Isis retreat from Kobani: Most of the militants have left the embattled Syrian town, and its residents are eager to return home

But have the jihadis retreated permanently to focus on other fronts, or are they planning to launch a renewed attack?

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The Independent Online

Ferid Wali is eagerly anticipating returning to a Kobani free of Isis, four months after he and his family were forced to flee its advance. He, his wife and three children now live in a small apartment in Suruc, a small town 15 miles north over the border in Turkey.

“It’s hard to pay the rent. The children can’t go to school here. We want to go home,” he told The Independent.

Isis fighters have been driven out of 90 per cent of Kobani, the US said this week. But the battle is not over and the Turkish authorities are keeping the border shut. No journalists are allowed in to Kobani, and nor are any of the 200,000 refugees who have fled the area since September.

“It is still not safe there,” a Turkish official said. “We love our citizens and guests too much to put them in danger.”

Today, the US continued its air strikes on Kobani in an attempt to drive out the last of the Isis forces. Most of the militants have left the city, but it remains unclear whether the group has retreated permanently to focus on other fronts or whether it plans to launch a renewed attack.

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Nonetheless, celebrations among the Kurds are in full flow. The roof of the mosque in the tiny village of Maser, east of the Mursitpinar border crossing, provides a clear view into Kobani and has become a vantage point for observers of the battle in the past months. Now it is once again packed. A giant flag of Abdullah Ocalan, leader of the Kurdistan Workers’ Party (PKK) and currently in jail in Turkey, hangs behind a newly constructed stage, while a sound system blares out Kurdish independence anthems and speeches.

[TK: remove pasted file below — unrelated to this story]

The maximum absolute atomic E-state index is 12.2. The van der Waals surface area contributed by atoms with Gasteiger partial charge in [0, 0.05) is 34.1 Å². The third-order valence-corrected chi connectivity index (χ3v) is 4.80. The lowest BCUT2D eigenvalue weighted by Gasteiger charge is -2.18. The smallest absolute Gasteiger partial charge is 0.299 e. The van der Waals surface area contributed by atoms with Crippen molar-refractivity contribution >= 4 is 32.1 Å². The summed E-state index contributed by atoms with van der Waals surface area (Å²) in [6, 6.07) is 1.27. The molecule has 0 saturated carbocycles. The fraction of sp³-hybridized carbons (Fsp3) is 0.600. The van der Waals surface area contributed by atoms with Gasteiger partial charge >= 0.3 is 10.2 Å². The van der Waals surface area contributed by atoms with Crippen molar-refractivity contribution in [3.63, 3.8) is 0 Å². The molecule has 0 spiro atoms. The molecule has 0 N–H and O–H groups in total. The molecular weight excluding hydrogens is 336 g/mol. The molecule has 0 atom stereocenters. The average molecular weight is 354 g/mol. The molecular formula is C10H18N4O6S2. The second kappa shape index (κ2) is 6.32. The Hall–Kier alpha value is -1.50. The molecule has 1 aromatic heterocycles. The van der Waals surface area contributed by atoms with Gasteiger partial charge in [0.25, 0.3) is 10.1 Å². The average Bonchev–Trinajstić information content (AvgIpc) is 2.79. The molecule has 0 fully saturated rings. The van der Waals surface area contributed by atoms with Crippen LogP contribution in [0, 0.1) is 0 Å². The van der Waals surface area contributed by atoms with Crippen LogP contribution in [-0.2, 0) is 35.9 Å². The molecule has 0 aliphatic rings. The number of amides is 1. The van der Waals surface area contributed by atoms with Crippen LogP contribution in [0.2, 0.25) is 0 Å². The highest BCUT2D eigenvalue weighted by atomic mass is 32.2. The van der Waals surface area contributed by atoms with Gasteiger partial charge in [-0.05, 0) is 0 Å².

The reaction from Turkey’s government, on the other hand, has been muted. “Daesh is out,” President Reccep Tayyip Erdogan said on Monday, using the Arabic acronym for Isis. “That is OK, but who will repair the places you have bombed?”

Turkey had initially refused to allow Kurdish forces to enter the city through its borders because of its opposition to the PKK, which fought the Turkish state for independence for 30 years.

Under international pressure, Mr Erdogan eventually allowed Kurdish fighters from Iraqi Kurdistan, known as the peshmerga, to cross Turkish territory to reach Kobani to help. The peshmerga, with their advanced weapons and helped by US air strikes, made a vital difference in the battle for the city.

 

Ibrahim Binici, a lawmaker for the pro-Kurdish party HDP, who walked among the crowd in Maser, said that taking Kobani was “an important victory”, but he acknowledged that the fight against Isis is far from over. “These celebrations are only the beginning. When the villages are free, when Iraq and Syria are free, we will get together again.”

Asya Abdullah, the co-leader of the Democratic Union Party, the Kurdish party known by its acronym PYD, which governs Kobani, said in a statement that the international support for the Kurds’ fight against Kobani must continue.

Meanwhile, Kobani’s residents are looking forward to their eventual return, whatever they might find in the city.

“We will have to live in a tent,” Mr Wali’s wife, Merwa Hami, said, gesturing with her hands to show the likely devastation to their home.

But Mr Wali, who was once a construction engineer, remains optimistic. “It will be hard, but Syria is our country; Kobani our home,” he said. “Maybe we can start reconstructing Kobani soon.”

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